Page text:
1. A method for detecting the presence or absence of a gas bubble in an aqueous liquid, where a gas bubble, if present, is in at least partial contact with a sensitive region of a sensor in a measuring chamber, the sensor for determining the concentration of a gaseous component dissolved in the liquid, the method comprising:
- setting a gas partial pressure at the sensor which differs from an expected value of the gas partial pressure of the gaseous component in an aqueous liquid to be measured;
- exposing the sensor to the aqueous liquid to be measured;
- waiting until the aqueous liquid to be measured attains standstill;
- recording a signal from the sensor as a function of time until the signal becomes constant; and
- inferring the presence or absence of a gas bubble in the aqueous liquid based at least in part on a variation of the signal over time.
2. The method of claim 1, wherein inferring the presence or absence of a gas bubble comprises:
- measuring a signal curve value for at least two points in time during the response time of the sensor, based at least in part upon the recorded signal; and
- comparing the measured signal curve values to known values obtained from a bubble-free sample.
3. The method of claim 1, wherein setting a gas partial pressure further comprises setting a gas partial pressure at the sensor before recording the signal, where the set gas partial pressure is greater than the gas partial pressure of the gas component in the liquid to be measured.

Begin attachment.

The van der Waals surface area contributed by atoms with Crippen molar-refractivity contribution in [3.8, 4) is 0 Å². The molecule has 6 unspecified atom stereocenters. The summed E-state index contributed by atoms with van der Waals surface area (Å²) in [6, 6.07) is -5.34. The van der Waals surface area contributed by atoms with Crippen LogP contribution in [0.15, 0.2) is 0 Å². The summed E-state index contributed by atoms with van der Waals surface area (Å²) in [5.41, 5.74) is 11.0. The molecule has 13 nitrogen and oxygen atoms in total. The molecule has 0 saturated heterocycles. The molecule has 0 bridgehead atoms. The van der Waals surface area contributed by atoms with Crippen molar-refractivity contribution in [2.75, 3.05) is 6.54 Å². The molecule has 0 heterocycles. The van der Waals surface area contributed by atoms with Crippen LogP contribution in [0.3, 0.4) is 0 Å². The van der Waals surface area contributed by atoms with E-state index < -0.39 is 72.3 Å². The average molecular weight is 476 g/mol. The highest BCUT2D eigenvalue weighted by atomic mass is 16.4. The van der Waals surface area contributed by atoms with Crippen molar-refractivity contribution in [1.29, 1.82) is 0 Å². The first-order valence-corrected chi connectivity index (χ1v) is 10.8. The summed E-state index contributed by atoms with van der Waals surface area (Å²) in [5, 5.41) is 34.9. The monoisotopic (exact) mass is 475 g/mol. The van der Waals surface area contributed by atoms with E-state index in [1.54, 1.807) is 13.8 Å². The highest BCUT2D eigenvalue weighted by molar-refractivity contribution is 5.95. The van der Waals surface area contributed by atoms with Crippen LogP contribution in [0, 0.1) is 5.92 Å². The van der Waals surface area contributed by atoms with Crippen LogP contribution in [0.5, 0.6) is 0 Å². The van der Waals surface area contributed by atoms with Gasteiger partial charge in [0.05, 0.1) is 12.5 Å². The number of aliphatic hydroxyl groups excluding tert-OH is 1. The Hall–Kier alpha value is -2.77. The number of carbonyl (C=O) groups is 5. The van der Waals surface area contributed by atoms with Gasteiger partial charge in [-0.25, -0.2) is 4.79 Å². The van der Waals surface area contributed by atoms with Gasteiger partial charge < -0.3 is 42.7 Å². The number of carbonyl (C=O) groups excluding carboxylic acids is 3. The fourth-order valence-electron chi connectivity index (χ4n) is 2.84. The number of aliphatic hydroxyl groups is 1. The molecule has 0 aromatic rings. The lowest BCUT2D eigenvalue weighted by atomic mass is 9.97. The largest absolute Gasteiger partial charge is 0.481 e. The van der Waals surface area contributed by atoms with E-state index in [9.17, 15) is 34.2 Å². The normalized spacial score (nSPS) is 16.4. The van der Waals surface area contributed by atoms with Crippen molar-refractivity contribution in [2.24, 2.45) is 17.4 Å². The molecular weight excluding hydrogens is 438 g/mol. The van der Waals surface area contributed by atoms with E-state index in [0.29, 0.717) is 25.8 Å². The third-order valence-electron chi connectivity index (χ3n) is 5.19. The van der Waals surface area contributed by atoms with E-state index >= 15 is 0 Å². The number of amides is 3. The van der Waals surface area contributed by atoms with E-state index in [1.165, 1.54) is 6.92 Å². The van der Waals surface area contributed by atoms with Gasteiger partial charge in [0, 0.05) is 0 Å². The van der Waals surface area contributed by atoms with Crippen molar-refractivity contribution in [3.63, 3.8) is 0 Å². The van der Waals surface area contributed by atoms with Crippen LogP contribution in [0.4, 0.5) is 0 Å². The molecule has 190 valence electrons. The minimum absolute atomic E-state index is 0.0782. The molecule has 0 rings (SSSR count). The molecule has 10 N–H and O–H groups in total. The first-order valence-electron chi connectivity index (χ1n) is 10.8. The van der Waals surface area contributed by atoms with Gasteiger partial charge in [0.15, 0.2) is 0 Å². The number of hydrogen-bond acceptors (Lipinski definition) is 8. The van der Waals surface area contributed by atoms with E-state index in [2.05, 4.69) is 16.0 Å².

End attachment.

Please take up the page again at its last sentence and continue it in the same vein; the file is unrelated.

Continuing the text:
4. The method of claim 1, wherein setting a gas partial pressure comprises setting a gas partial pressure using at least one of: an aqueous liquid, a gas, and a mixture of gases containing the gas component to be determined in suitable concentration.
5. The method of claim 1, wherein setting a gas partial pressure comprises setting a gas partial pressure at the sensor using an aqueous liquid comprising at least one of: a suitably tonometered calibrating fluid, a control fluid and a rinsing fluid.
6. The method of claim 1, further comprising employing the sensor as an O2 sensor.
7. The method of claim 1, further comprising employing the sensor as a CO2 sensor.
8. The method of claim 1, wherein the aqueous liquid to be measured comprises a select one of: a calibrating fluid, a control fluid, and a sample fluid.
9. The method of claim 1, wherein the aqueous liquid to be measured comprises a biological fluid and exposing the sensor to the liquid to be measured comprising exposing the sensor to the biological fluid.
10. The method of claim 1, wherein the aqueous liquid comprises blood and exposing the sensor to the liquid to be measured comprising exposing the sensor to the blood.
International Classification: G01N 7/00 (20060101);